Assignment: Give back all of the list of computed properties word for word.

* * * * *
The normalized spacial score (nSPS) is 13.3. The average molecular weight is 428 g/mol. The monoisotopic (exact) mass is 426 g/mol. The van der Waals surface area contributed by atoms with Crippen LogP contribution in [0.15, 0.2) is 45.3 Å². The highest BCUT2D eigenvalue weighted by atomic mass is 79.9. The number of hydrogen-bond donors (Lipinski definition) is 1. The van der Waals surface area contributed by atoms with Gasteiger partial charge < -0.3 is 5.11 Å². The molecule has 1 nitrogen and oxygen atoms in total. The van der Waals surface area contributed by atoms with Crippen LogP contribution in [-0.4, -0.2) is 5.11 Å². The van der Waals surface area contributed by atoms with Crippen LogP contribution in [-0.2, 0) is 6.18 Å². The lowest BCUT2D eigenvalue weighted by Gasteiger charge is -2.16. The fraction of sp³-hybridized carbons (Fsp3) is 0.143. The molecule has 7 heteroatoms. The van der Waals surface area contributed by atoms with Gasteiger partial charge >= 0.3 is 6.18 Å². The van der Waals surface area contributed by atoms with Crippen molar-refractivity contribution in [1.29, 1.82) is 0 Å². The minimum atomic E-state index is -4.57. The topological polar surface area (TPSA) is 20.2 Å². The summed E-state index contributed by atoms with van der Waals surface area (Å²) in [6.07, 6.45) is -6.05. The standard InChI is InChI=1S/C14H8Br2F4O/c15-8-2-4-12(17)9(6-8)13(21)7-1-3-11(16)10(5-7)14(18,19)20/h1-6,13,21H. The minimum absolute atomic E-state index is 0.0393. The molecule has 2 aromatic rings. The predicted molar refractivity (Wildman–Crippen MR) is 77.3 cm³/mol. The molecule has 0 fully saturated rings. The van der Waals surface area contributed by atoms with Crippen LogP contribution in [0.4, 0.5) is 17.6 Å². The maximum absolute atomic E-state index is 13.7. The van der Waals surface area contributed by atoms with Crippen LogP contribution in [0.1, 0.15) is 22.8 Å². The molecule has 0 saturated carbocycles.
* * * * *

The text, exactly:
The normalized spacial score (nSPS) is 13.3. The average molecular weight is 428 g/mol. The monoisotopic (exact) mass is 426 g/mol. The van der Waals surface area contributed by atoms with Crippen LogP contribution in [0.15, 0.2) is 45.3 Å². The highest BCUT2D eigenvalue weighted by atomic mass is 79.9. The number of hydrogen-bond donors (Lipinski definition) is 1. The van der Waals surface area contributed by atoms with Gasteiger partial charge < -0.3 is 5.11 Å². The molecule has 1 nitrogen and oxygen atoms in total. The van der Waals surface area contributed by atoms with Crippen LogP contribution in [-0.4, -0.2) is 5.11 Å². The van der Waals surface area contributed by atoms with Crippen LogP contribution in [-0.2, 0) is 6.18 Å². The lowest BCUT2D eigenvalue weighted by Gasteiger charge is -2.16. The fraction of sp³-hybridized carbons (Fsp3) is 0.143. The molecule has 7 heteroatoms. The van der Waals surface area contributed by atoms with Gasteiger partial charge >= 0.3 is 6.18 Å². The van der Waals surface area contributed by atoms with Crippen molar-refractivity contribution in [1.29, 1.82) is 0 Å². The minimum atomic E-state index is -4.57. The topological polar surface area (TPSA) is 20.2 Å². The summed E-state index contributed by atoms with van der Waals surface area (Å²) in [6.07, 6.45) is -6.05. The standard InChI is InChI=1S/C14H8Br2F4O/c15-8-2-4-12(17)9(6-8)13(21)7-1-3-11(16)10(5-7)14(18,19)20/h1-6,13,21H. The minimum absolute atomic E-state index is 0.0393. The molecule has 2 aromatic rings. The predicted molar refractivity (Wildman–Crippen MR) is 77.3 cm³/mol. The molecule has 0 fully saturated rings. The van der Waals surface area contributed by atoms with Crippen LogP contribution in [0.4, 0.5) is 17.6 Å². The maximum absolute atomic E-state index is 13.7. The van der Waals surface area contributed by atoms with Crippen LogP contribution in [0.1, 0.15) is 22.8 Å². The molecule has 0 saturated carbocycles.